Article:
Wednesday, August 29, 2012

The Heritage

The Heritage Bar & Brasserie
131 St George's Terrace
Perth 6000
(08) 9226 5596
www.theheritageperth.com.au

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Figure 1: New kid on the block 

For such a long time, my learned friend Benjamin and I had made several attempts at organising a food-date, to no avail. We had both just been terribly occupied - he'd been busy getting VHD's (very high distinctions) and I'd been busy going off the rails in every sense of the word (just ask my insurance company). Finally, on a cold and crisp Wednesday morning, we committed to 8am at The Heritage for breakfast. It's right next door to The Trustee on St George's Terrace, and underneath it is the adjoining cocktail bar called Bobèche, named after a French clown of the 1800s. Naturally. 

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Figure 2: Stylishly European

The Heritage is a European-style brasserie that opened in April, in one of the beautiful sandstone buildings at the foot of the new BHP tower (the really ugly skyscraper where you can tell the engineers made a boo-boo). The restaurant is grand in every sense of the word: high ceilings, polished marble floor, chandeliers, black and white furniture and white tablecloths. It kind of felt like being on the set of the Titanic.

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Figure 3: Extensive menu 

The Heritage's food is described as 'brasserie classics'. But I realised when I started writing this post that I don't actually know what a brasserie is. The word itself is actually French for 'brewery', as places that produced their own beer and served food were the humble beginnings of brasseries as they are in their modern form today. Brasseries are upmarket, ornate but relaxed French restaurants that always offer professional service and are open every day of the week. I had a bit of a laugh when I saw the menu had a contents page, but there's actually reason for that - brasseries are typically open all day and serve breakfast, lunch, dinner and supper as well as a wide range of alcoholic beverages, so inevitably, the menu would be much longer than normal.

Brasseries are not to be confused with bistros, which are small, fairly casual and typically family-owned French restaurants, which serve traditional, unsophisticated food and are similar to the Italian trattoria.


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Figure 4: Long macchiato ($4.9) and latte ($4.5)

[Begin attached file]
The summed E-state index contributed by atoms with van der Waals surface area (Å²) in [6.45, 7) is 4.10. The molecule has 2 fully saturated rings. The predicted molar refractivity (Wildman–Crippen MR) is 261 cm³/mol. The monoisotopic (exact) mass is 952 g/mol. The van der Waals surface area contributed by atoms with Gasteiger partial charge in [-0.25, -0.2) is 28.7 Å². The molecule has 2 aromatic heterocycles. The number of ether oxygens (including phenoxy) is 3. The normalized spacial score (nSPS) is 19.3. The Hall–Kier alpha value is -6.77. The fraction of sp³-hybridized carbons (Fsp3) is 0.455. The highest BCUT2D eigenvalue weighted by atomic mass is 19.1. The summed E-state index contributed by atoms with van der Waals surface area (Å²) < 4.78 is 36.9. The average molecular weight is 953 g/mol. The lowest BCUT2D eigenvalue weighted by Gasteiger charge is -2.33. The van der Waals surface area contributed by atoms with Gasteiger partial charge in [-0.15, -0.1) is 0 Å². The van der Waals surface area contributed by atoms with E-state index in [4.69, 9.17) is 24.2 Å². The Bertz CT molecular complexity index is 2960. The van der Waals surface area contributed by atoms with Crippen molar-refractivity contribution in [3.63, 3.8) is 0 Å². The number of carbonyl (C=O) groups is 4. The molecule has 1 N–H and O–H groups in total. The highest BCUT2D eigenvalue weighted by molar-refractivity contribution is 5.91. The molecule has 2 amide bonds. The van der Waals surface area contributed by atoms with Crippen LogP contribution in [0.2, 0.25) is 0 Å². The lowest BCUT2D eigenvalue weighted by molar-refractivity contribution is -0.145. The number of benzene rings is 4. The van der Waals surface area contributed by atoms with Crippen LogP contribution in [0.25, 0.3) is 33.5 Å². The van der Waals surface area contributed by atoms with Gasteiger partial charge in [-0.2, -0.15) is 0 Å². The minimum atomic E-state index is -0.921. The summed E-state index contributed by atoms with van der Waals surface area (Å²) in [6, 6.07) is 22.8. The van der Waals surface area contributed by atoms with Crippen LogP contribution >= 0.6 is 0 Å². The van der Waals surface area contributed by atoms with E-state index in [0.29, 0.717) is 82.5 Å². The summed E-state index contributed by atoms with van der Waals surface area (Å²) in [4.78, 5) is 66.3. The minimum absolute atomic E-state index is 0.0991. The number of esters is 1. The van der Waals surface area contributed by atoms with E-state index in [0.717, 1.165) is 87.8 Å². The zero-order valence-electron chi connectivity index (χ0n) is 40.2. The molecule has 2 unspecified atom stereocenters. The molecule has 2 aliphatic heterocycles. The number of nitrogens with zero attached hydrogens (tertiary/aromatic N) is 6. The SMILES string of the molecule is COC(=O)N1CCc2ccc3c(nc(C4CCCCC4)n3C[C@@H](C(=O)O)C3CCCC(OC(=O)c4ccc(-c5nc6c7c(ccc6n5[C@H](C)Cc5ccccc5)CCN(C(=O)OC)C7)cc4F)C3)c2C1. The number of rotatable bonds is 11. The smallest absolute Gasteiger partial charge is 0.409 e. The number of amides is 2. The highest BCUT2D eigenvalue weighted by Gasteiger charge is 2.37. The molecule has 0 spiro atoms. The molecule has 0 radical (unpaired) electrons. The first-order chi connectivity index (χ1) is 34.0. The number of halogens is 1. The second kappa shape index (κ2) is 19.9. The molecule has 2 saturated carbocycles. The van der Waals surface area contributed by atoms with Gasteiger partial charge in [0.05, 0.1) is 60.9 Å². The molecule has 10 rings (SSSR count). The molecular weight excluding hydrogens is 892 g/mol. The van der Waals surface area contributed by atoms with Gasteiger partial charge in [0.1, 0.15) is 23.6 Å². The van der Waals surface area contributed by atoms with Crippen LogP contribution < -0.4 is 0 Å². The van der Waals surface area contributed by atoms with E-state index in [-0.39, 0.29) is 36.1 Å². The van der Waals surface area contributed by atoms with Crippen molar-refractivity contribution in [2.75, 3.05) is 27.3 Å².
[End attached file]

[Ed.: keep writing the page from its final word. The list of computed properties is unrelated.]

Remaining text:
As soon as we were seated, I lunged for the menu and flicked straight to the coffees page - (I was trundling along on 3 hours sleep). I was so desperate for a caffeine hit that I ordered a SLMXH (soy long macchiato extra hot), topped up, which I hadn't had for about 6 months because my doctor told me to stop drinking them. True story.

When the coffees came out, my coffee appeared similar to Ben's in all aspects but the colour. It looked like someone had maxed out the saturation button, because my long mac was a gorgeous, deep toffee colour. And after my first sip... I felt like my bones were humming. My long macs to me are like Ryan Gosling to Rachel McAdams in The Notebook - as much as you try to convince yourself you're happy with someone else, in the end, you'll always come back to your first love!

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Figure 5: Chocolate croissant


With our coffees, me and Ben split a freshly baked pain-au-chocolat ($4.5) which came served with a little fresh strawberry sliced in half, and dusted with icing sugar. I've always wondered why the never seems to be enough chocolate in a chocolate croissant. Usually it's two measly little pieces of chocolate the size of a small pencil, laid parallel to each other, wrapped up in the bottom of the pastry. But nevertheless, a flaky, delicious chocolate croissant it was. And any excuse is a good enough excuse to eat chocolate in the morning. 

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Figure 7: Photography by Tomasi J

For our actual breakfast meal, we chose the same dish: the Heritage muesli with berries, apples, pear and yoghurt ($10). I have no idea why I ordered it. I usually have to order something for breakfast that has eggs in it, whether they're fried, boiled, poached, scrambled or in pancakes, or at least something hot. I had a good feeling about this one though.

We definitely chose well - it was a perfectly balanced breakfast meal. The muesli had just enough bite to it, was smooth and creamy and topped with a bit of clotted cream (I altruistically ate Ben's cream too) and the berry compote was fresh and nicely tart, not too sweet. There was just a small sprinkling of buttery crumbs on top which completed the dish. I can't believe I'm saying this about muesli, but it's probably one of the better breakfast dishes I've had so far this year. And all for just $10. 

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Figure 8: Sparkling or still? 

We got the bill promptly after finishing in order to get to 10am Property on time, and Ben gave me a lift to uni in his Monster Truck. I left the Heritage with a full belly, an emerging headache (shouldn't have finished that coffee) and a curiosity to check out their dinner menu some time, when I can afford it. So hopefully this place is still open in 2020.

The Heritage Brasserie, Bar & Boardroom on Urbanspoon


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